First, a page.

Visibly swollen and distorted veins that lie just beneath the skin, mainly in the legs
Varicose veins affect about 3 in 10 adults and are more common with increasing age. Although the condition may cause discomfort and appear unsightly, it is not usually harmful to health.
Varicose veins mainly affect the legs. Normally, blood in the legs collects in the superficial veins just below the skin. These veins empty the blood into deep-lying veins through small perforating veins. The deep-lying veins carry blood back towards the heart. Contraction of the leg muscles helps to pump the blood in the veins upwards to the heart, even when you are standing, and the veins have one-way valves to stop blood from flowing backwards into the legs. If the valves in the perforating vein do not close adequately, the blood flows back into the superficial veins. The pressure of returning blood eventually causes these veins to become swollen and distorted, and they are then known as varicose veins. If left untreated, the condition often worsens.
Varicose veins can develop in other parts of the body as a complication of chronic liver disease, which raises blood pressure in the portal veins (see Portal hypertension and varices). The rise in blood pressure may cause veins to become swollen at the lower end of the oesophagus, and, in some cases, around the rectum (see Haemorrhoids).
Varicose veins may be associated with an inherited weakness of the valves in the veins. The female hormone progesterone, which causes the veins to dilate, may encourage the formation of varicose veins, and the condition is therefore more common in women, especially during pregnancy (see Common complaints of normal pregnancy). In addition, increased pressure is placed on the veins in the pelvic region during pregnancy as the uterus gradually grows larger. Other factors that increase the risk of developing varicose veins include being overweight and having an occupation that involves standing for long periods with little walking.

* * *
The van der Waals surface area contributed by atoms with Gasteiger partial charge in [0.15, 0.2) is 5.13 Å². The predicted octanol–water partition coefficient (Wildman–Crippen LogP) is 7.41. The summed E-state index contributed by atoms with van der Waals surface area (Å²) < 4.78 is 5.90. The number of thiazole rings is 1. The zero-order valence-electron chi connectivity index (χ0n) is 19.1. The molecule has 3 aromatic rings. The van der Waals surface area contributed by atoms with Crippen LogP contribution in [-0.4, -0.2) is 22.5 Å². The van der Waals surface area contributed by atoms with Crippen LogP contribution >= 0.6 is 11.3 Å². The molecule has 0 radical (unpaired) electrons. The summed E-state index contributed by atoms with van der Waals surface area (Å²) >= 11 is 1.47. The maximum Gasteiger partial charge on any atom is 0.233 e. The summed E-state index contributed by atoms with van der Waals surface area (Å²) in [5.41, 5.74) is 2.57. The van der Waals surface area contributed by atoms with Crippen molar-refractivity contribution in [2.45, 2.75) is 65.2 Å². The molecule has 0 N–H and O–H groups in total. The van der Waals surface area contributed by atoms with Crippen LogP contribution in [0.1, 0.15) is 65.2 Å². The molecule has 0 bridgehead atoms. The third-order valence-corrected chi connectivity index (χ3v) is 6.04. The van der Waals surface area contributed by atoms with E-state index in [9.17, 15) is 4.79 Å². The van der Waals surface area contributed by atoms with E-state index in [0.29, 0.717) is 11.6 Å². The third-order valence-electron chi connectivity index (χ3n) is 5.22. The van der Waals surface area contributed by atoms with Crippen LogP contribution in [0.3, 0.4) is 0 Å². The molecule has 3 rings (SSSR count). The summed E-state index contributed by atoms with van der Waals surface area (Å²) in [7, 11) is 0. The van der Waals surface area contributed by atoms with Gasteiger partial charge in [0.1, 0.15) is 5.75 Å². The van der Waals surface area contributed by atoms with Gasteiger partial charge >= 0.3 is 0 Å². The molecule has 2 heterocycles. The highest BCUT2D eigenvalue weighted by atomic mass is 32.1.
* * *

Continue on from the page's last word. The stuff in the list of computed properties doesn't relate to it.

Sometimes, varicose veins are caused by a blood clot blocking a deep vein (see Deep vein thrombosis).
If you develop varicose veins in the legs, you may have the following symptoms:
Easily visible, blue, swollen, distorted veins that bulge beneath the skin and are more prominent when standing.
Aching or pain in the affected leg, especially after prolonged standing.
In severe cases, the skin over a varicose vein, usually in the ankle area, becomes thin, dry, and itchy. Eventually, ulceration may occur (see Leg ulcer).
Your doctor will examine the affected area while you are standing, when the veins are usually more prominent and easily visible. You may have Doppler ultrasound scanning to assess the direction of blood flow in the veins of the leg. If the veins are varicose, the blood will appear to flow backwards.
In the majority of cases, varicose veins do not require medical treatment, and you may be able to relieve discomfort using self-help measures (see Coping with varicose veins).
Treatment is usually carried out only if the veins become painful or especially unsightly or if the skin becomes ulcerated. There are several ways of treating varicose veins, and you may need to discuss these options with your doctor. If your varicose veins are small and below the knee, your doctor may recommend that the veins be injected with a solution to make their walls stick together and thus prevent blood from entering them. For varicose veins above the knee, the usual treatment is to tie off the perforating veins so that blood does not enter the varicose vein. If the entire vein is varicose, it may be treated surgically (see Treating varicose veins). Even after treatment, varicose veins may recur, and treatment may need to be repeated.
From the 2010 revision of the Complete Home Medical Guide © Dorling Kindersley Limited.